"Yes," I agreed, "when it is your own country you cannot use it so scientifically."
"The Russians did, to trap Napoleon."
"Yes, but they had plenty of country. If you tried to retreat to trap Napoleon in Italy you would find yourself in Brindisi."
"A terrible place," said Gino. "Have you ever been there?"
"Not to stay."
"I am a patriot," Gino said. "But I cannot love Brindisi or Taranto."
- - - - -


Here's a summary of all the stuff I tweeted while reading Fifty Shades of Grey in August and September. Apologies to those of you who are already following me on Twitter.

Have finally started reading Fifty Shades of Grey. Agh.
9:05 PM - 22 Aug 2012

Agh. Just noticed it's written in present tense. Agh. #50SoG
9:16 PM - 22 Aug 2012

"Penetrating gaze" lol #50SoG
9:20 PM - 22 Aug 2012

Are "long-fingered hands" a thing that women are into? I picture creepy spidery fingers when I read that. #50SoG
9:41 PM - 22 Aug 2012

Two chapters in and they haven't even kissed yet? What kind of romance novel is this?! #50SoG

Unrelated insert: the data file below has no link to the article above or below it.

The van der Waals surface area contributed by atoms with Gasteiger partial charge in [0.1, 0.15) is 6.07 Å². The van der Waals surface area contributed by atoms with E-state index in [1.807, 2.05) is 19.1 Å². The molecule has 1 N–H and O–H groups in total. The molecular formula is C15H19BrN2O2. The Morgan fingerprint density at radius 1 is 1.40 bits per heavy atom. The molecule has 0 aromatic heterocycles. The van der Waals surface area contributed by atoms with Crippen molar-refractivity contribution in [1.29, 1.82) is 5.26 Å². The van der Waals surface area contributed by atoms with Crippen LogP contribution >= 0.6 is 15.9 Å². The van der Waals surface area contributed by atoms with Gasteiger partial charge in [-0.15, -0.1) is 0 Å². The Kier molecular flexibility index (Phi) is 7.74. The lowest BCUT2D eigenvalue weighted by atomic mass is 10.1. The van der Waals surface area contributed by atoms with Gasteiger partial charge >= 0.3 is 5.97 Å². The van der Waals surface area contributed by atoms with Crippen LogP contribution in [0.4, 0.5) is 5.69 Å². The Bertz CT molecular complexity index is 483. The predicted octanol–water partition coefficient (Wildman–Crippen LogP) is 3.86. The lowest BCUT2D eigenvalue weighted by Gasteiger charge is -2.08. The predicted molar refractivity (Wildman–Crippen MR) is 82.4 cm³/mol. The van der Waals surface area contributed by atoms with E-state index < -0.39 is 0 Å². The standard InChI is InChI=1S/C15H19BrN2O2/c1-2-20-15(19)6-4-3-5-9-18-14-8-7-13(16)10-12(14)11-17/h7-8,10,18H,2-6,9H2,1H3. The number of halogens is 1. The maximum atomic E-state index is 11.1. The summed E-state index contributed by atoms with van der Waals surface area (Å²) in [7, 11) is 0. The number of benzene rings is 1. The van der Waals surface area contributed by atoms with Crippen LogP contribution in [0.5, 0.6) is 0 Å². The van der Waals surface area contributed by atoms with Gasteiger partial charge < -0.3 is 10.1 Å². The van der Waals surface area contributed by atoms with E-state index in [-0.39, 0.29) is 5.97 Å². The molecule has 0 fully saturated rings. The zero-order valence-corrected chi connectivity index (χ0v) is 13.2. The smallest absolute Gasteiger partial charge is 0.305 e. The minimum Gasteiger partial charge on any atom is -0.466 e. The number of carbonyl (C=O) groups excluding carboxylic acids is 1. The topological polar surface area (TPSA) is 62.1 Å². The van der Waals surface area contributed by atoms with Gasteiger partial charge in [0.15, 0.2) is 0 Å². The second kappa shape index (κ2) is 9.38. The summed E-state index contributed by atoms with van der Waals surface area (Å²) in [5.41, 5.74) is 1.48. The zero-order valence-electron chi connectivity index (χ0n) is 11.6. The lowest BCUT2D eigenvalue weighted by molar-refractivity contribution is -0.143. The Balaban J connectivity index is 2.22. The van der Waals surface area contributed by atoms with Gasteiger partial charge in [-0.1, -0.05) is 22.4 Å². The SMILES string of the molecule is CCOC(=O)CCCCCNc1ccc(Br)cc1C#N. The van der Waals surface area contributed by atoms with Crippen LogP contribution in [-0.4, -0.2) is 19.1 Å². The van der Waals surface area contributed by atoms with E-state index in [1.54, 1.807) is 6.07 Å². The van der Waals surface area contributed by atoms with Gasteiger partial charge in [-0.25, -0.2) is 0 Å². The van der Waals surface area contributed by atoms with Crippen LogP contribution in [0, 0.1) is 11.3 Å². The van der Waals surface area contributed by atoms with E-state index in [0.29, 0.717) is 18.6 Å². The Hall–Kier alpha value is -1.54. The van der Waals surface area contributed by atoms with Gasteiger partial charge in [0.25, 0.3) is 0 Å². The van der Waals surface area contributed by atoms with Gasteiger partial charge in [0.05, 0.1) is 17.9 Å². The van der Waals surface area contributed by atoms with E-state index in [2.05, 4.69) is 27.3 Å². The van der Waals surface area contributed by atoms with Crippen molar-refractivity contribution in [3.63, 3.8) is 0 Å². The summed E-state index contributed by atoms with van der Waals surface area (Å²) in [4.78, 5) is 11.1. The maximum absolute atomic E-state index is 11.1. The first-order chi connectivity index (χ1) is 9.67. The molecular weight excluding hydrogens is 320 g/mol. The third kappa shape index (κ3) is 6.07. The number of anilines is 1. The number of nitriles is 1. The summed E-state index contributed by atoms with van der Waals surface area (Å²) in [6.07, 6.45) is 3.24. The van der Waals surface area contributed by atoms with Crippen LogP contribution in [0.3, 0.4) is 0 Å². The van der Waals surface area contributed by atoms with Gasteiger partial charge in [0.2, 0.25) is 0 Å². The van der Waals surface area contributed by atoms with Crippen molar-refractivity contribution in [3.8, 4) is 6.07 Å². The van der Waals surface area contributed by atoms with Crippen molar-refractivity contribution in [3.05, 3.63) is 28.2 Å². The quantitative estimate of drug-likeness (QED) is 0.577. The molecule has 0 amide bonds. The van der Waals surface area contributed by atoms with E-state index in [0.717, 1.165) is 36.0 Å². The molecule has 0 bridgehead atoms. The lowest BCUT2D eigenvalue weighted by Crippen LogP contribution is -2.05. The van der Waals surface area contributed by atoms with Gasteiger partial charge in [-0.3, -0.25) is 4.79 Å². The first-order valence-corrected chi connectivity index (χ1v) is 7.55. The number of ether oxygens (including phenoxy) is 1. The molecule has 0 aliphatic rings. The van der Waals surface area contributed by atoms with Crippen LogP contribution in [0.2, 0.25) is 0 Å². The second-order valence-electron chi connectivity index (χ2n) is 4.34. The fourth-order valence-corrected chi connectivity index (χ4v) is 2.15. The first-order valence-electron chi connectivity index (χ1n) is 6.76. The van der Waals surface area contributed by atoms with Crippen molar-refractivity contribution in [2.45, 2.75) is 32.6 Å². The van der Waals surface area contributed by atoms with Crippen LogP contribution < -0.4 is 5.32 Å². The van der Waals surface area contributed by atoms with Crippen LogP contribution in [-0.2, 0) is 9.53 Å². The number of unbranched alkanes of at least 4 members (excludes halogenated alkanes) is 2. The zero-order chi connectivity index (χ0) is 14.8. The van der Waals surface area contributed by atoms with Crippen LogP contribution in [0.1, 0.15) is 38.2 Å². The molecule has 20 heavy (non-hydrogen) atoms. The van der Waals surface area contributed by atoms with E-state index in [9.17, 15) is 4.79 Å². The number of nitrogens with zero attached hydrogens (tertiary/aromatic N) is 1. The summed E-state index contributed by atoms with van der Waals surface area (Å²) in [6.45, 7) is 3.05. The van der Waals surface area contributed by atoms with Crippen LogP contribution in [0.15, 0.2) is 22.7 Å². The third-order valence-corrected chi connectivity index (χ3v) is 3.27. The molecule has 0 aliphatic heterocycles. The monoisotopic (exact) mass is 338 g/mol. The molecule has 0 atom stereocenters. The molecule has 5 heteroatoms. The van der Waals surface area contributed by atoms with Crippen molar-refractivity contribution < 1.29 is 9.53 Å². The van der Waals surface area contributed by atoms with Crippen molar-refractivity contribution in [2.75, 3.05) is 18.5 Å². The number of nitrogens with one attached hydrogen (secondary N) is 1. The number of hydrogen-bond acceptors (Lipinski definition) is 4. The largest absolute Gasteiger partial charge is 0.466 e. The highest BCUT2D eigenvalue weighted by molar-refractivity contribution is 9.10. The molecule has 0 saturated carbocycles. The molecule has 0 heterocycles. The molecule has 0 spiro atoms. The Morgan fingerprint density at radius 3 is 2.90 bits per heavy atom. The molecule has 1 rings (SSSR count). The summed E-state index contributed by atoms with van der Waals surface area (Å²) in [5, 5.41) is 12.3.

9:49 PM - 22 Aug 2012

Is it weird that I still haven't figured out who'll be the D and who'll be the s? Also that no one's spoiled me about that yet? #50SoG
8:29 PM - 23 Aug 2012

No one says/thinks the word "crap" this often. #50SoG
8:32 PM - 23 Aug 2012

Ana is so ridiculously embarrassed about wanting like the most minor things. #50SoG
8:39 PM - 23 Aug 2012

"I wonder what it would be like to run my fingers through his hair--OH GOD HOW DARE I WHAT SORT OF DIRTY THOUGHT IS THAT" #50SoG
8:40 PM - 23 Aug 2012

"I'm used to getting my own way, Anastasia.. In all things." Ok spoiler alert he's the D. #50SoG
8:44 PM - 23 Aug 2012

"I inhale his clean, vital scent." Agh. #50SoG
8:49 PM - 23 Aug 2012

Not saying that people who don't drink or have sex during uni are bad or anything, but Ana's even more of a wet blanket than I am. #50SoG
9:01 PM - 23 Aug 2012

lololol Ana drunk dials Christian. Best part of this book so far. #50SoG
9:06 PM - 23 Aug 2012

I hope the T in CTG stands for Tiberius. No wait I don't. #50SoG
9:11 PM - 23 Aug 2012

"I mean, I'm all for pushing limits, but really this is beyond the pale." #50SoG
9:15 PM - 23 Aug 2012

Yeah right, not even a millionaire wouldn't have to wait for a glass of water at the bar. #50SoG